MARY JANE KEHILY:  And, you know, deindustrialisation has meant that there’s a whole layer of the labour force that employed young men, that’s completely gone and it’s the young women who are taking up jobs in the economy in present times.  So there’s a sense in which young men are a little kind of out on a limb in the job market.  There aren’t jobs there for them and the kind of the jobs there are in the service sector which they don’t want to do anyway.  But to come back to your point about masculinity’s being performative, there’s quite a body of sociological work that says well masculinity it’s difficult to achieve, it’s difficult to embody and a lot of male displays are among the peer group, they’re trying to consolidate a kind of, you know, a hypermasculinity, a kind of gender identity that actually is really difficult to embody.

And so it’s as much for a kind of self-convincing charade as anything else, and I suppose there’s a whole literature on this about how one particular study I can think of it was how young men were constantly upping the ante around stories they could tell, and the idea was that the story had to have a point, so like if someone could say so what at the end of a story then the guy hadn’t done his job properly. So it’s kind of like it has to be spectacular, it has to be dramatic and it has to entertain your mates.  And one of the things that the programme was doing was showing how these are mini dramas, they’re mini performances that are doing that kind of hyper display.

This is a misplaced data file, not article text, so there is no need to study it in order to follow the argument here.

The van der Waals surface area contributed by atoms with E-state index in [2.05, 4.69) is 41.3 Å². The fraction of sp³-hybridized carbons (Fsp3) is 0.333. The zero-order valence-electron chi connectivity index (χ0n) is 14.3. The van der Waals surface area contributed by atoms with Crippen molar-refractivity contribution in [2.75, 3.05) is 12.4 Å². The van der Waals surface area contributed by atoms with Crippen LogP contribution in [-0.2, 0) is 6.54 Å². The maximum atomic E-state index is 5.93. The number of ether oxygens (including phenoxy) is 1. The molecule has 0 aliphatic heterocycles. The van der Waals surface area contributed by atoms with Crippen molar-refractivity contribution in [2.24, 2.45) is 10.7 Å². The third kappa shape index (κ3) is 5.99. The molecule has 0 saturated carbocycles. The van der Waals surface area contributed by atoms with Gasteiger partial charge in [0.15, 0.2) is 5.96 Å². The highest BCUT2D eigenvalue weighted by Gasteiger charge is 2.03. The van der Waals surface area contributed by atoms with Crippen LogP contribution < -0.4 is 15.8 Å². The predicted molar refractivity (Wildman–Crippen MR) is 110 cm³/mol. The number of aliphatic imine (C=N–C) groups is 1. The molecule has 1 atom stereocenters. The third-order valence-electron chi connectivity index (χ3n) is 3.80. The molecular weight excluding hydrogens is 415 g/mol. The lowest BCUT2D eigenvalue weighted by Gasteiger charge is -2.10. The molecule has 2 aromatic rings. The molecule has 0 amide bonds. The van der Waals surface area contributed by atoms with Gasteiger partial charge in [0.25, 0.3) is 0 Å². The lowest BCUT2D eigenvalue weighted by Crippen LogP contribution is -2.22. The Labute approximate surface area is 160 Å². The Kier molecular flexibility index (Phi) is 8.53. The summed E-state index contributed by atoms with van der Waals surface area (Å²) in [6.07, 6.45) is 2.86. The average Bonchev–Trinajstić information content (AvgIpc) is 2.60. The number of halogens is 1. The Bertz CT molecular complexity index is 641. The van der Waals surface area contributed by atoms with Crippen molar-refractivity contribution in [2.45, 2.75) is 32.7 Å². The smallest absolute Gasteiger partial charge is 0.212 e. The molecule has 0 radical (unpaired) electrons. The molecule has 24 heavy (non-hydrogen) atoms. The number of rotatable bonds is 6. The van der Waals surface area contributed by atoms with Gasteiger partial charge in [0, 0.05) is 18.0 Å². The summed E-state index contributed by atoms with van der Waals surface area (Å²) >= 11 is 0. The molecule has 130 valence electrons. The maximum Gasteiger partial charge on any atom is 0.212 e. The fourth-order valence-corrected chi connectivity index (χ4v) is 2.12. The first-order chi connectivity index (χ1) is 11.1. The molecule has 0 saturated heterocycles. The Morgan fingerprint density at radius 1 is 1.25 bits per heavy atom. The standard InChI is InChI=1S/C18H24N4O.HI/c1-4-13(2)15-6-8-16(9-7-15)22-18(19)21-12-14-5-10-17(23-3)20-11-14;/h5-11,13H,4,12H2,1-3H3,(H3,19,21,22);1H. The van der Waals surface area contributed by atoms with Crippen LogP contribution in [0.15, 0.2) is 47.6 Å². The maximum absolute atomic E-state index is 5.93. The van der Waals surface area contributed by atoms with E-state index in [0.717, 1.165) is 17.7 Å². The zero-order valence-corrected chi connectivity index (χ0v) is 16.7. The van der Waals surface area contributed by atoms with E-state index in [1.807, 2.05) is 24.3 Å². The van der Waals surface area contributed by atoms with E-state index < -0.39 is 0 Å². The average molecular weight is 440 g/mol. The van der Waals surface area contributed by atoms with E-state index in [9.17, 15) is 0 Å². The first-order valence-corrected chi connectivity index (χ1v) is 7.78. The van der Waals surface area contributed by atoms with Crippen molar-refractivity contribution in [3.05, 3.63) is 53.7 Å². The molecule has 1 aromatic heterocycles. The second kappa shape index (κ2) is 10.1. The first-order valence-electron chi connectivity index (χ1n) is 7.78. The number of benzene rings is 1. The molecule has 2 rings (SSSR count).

The team are debating some of themes from the BBC Three/Open University co-production Our Crime.